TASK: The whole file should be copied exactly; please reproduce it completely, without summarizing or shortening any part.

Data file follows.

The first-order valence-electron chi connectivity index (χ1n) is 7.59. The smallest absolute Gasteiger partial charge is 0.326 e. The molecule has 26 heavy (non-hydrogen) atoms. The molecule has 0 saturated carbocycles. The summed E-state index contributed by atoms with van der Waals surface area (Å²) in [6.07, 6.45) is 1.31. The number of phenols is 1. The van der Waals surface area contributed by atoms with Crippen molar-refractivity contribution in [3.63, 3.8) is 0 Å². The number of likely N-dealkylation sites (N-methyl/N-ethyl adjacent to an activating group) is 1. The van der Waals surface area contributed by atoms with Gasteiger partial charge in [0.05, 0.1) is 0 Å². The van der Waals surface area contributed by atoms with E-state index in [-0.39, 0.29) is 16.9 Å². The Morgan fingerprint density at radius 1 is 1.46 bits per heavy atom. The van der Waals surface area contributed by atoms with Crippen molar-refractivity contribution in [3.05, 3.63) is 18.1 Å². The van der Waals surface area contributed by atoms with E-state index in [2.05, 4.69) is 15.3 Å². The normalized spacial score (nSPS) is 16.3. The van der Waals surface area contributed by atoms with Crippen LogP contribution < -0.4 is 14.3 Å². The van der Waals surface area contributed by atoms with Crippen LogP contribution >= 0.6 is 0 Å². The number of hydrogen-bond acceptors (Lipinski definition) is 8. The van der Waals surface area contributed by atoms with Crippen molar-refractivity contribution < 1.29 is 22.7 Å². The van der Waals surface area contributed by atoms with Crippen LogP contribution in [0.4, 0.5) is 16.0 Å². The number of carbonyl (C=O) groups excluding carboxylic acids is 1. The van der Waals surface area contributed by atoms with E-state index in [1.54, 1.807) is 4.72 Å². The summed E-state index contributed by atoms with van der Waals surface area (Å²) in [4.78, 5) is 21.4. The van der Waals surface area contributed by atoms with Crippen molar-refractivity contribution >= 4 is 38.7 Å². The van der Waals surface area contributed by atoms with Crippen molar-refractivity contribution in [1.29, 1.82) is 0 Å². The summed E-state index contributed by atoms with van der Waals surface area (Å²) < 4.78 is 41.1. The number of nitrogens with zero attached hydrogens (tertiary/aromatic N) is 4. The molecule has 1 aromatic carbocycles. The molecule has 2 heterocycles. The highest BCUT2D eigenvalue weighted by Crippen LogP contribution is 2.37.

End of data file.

The first-order valence-electron chi connectivity index (χ1n) is 7.59. The smallest absolute Gasteiger partial charge is 0.326 e. The molecule has 26 heavy (non-hydrogen) atoms. The molecule has 0 saturated carbocycles. The summed E-state index contributed by atoms with van der Waals surface area (Å²) in [6.07, 6.45) is 1.31. The number of phenols is 1. The van der Waals surface area contributed by atoms with Crippen molar-refractivity contribution in [3.63, 3.8) is 0 Å². The number of likely N-dealkylation sites (N-methyl/N-ethyl adjacent to an activating group) is 1. The van der Waals surface area contributed by atoms with Gasteiger partial charge in [0.05, 0.1) is 0 Å². The van der Waals surface area contributed by atoms with E-state index in [-0.39, 0.29) is 16.9 Å². The Morgan fingerprint density at radius 1 is 1.46 bits per heavy atom. The van der Waals surface area contributed by atoms with Crippen molar-refractivity contribution in [3.05, 3.63) is 18.1 Å². The van der Waals surface area contributed by atoms with E-state index in [2.05, 4.69) is 15.3 Å². The normalized spacial score (nSPS) is 16.3. The van der Waals surface area contributed by atoms with Crippen LogP contribution < -0.4 is 14.3 Å². The van der Waals surface area contributed by atoms with Crippen LogP contribution >= 0.6 is 0 Å². The number of hydrogen-bond acceptors (Lipinski definition) is 8. The van der Waals surface area contributed by atoms with Crippen molar-refractivity contribution < 1.29 is 22.7 Å². The van der Waals surface area contributed by atoms with Crippen LogP contribution in [0.4, 0.5) is 16.0 Å². The number of carbonyl (C=O) groups excluding carboxylic acids is 1. The van der Waals surface area contributed by atoms with E-state index in [1.54, 1.807) is 4.72 Å². The summed E-state index contributed by atoms with van der Waals surface area (Å²) in [4.78, 5) is 21.4. The van der Waals surface area contributed by atoms with Crippen molar-refractivity contribution >= 4 is 38.7 Å². The van der Waals surface area contributed by atoms with Crippen molar-refractivity contribution in [1.29, 1.82) is 0 Å². The summed E-state index contributed by atoms with van der Waals surface area (Å²) < 4.78 is 41.1. The number of nitrogens with zero attached hydrogens (tertiary/aromatic N) is 4. The molecule has 1 aromatic carbocycles. The molecule has 2 heterocycles. The highest BCUT2D eigenvalue weighted by Crippen LogP contribution is 2.37.